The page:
The cleanup of what is left of homes destroyed in the San Bruno gas line explosion will begin today.
The goal is to remove the debris of the homes and other materials burned in the explosion and subsequent conflagration before the rainy season. The fear is rain may wash toxic material into the Bay.
The Sept. 9 blast, which was caused when a Pacific Gas & Electric natural-gas line exploded, killed seven people, injured dozens more and razed at least 34 homes. Left behind in the destruction was rubble and ash that could contain toxins, such as material from paint cans, batteries and vehicle oil.
Homeowners, who are responsible for the cleanup of their property, can choose to sign up for a county program or pay for the removal.
San Mateo County is working to have the homeowners use a single contractor, allowing work to be done in a systematic way, according to Dean Peterson, director of the county’s environmental health division.
So far, 25 of the 36 owners of the red-tagged homes have signed up to have the county haul the remains of their homes to the landfill, he said. Others have been reticent to sign up, not yet ready to let go of the only evidence of their former lives, he said.
“These are individuals who less than two weeks ago lost everything they have, and to fathom that all of everything that is left is going to be put into a bin and hauled away is difficult for some of them,” he said.
The entire cost of the cleanup is estimated to be between $1.75 million and $2 million, according to the county, which is working with owners’ insurance companies to recoup costs.
The cleanup process ran into a speed bump when the Bay Area Air Quality Management Board said that all of the rubble had to either be treated as asbestos waste, or extensively tested for the toxic material — either of which Peterson feared would drive the cost of cleanup so high that the project would have to be delayed into the rainy season.
A compromise has been reached where the county agreed to treat ash as potentially contaminated by asbestos, but large chunks of cement and metal can be removed without testing.
PG&E reveals some gas line locations
Pacific Gas & Electric bowed to pressure this week to release the whereabouts of underground pipelines carrying natural gas, but the list isn’t complete.
The location of natural-gas pipelines has become a focal point after the explosion and conflagration in San Bruno on Sept. 9 that killed seven people and incinerated dozens of homes.
Pressured by regulatory agency California Public Utilities Commission, PG&E created a website that reveals approximately where the transmission lines are, and a hot line for residents to call to determine whether they live within 500 feet of one. But the company had refused to disclose the location of gas distribution lines.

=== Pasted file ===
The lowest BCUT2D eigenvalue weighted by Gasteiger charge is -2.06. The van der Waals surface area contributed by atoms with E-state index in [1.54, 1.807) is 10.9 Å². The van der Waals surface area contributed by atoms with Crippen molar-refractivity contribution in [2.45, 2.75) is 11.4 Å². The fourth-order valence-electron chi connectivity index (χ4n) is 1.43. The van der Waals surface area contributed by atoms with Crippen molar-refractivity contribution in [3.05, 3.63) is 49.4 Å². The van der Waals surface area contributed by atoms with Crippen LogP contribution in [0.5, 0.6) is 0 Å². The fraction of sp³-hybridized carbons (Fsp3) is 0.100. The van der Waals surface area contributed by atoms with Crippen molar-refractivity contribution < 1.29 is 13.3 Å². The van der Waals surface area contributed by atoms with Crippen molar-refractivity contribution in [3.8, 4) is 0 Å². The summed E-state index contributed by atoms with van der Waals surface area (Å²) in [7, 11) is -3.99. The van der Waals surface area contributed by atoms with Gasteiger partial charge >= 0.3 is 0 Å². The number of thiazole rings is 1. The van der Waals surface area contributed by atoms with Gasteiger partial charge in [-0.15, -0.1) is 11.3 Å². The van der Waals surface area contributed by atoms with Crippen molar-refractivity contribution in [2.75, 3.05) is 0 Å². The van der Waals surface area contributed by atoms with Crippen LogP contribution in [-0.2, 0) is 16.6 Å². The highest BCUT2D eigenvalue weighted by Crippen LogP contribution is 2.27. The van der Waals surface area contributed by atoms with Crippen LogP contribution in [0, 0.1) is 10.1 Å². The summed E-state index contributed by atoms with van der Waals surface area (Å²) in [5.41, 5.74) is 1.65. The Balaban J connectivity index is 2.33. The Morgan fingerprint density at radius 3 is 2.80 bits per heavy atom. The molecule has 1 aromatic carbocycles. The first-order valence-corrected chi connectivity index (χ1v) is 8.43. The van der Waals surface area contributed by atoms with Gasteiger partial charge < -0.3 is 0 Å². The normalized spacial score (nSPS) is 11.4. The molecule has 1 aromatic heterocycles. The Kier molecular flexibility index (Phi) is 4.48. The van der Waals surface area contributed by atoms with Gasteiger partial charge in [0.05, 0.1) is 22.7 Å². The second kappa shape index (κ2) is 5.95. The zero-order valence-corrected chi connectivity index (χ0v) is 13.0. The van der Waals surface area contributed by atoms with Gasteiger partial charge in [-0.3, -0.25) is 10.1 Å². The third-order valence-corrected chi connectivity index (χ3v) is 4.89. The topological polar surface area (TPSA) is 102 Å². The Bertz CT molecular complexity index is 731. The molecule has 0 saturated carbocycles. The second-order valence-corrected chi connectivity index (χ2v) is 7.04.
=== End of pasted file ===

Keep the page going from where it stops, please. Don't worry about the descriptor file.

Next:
For instance, a 24-inch gas line runs through the Financial District, up through Chinatown, through the middle of The City near Golden Gate Park and out through the Sunset district. Despite the size, however, it is not on the map of pipelines that PG&E released.
The difference in the type of lines has resulted in a web of large pipelines throughout the Bay Area whose locations and size residents have no right to know. While federal code mandates utility companies provide information about transmission lines, there is no such mandate about distribution lines.
PG&E spokeswoman Nicole Liebelt said a transmission line is intended to carry large amounts of natural gas long distances, whereas distribution lines disperse them through a city. Most distribution lines are small mains that run down many streets, only a few inches in girth. But in large population centers, the distribution lines can be as large as 24 inches in diameter, she said.
The technical difference between the lines is the pressurization. A transmission line is highly pressurized — a 24-inch pipeline can carry as much as 375 pounds per square inch. A distribution line is limited to a load of no more than 60 pounds per square inch, Liebelt said.
Because of the pressure difference, transmission lines can be more dangerous, according to Carl Weimer, executive director of nonprofit Pipeline Safety Trust. He said, however, that a distribution line failure can cause major damage as well, particularly in densely packed neighborhoods.
“Most [distribution lines] are operating at a low enough pressure that if it fails, you’ll get a leak, not a rupture,” Weimer said. “Certainly, leaks can be dangerous, and they blow up lots of houses, but you won’t get the big rupture that will take out an entire area, like we saw in San Bruno.”
Nonetheless, he said, the public has a right to know where the distribution lines are — though clarifying exactly where the high-pressure transmission lines runs should be the priority.
“Federal regulations have been focused on [revealing where] high-pressure transmission lines are — but there’s not any requirement that anybody produce the maps of the distribution lines,” he said.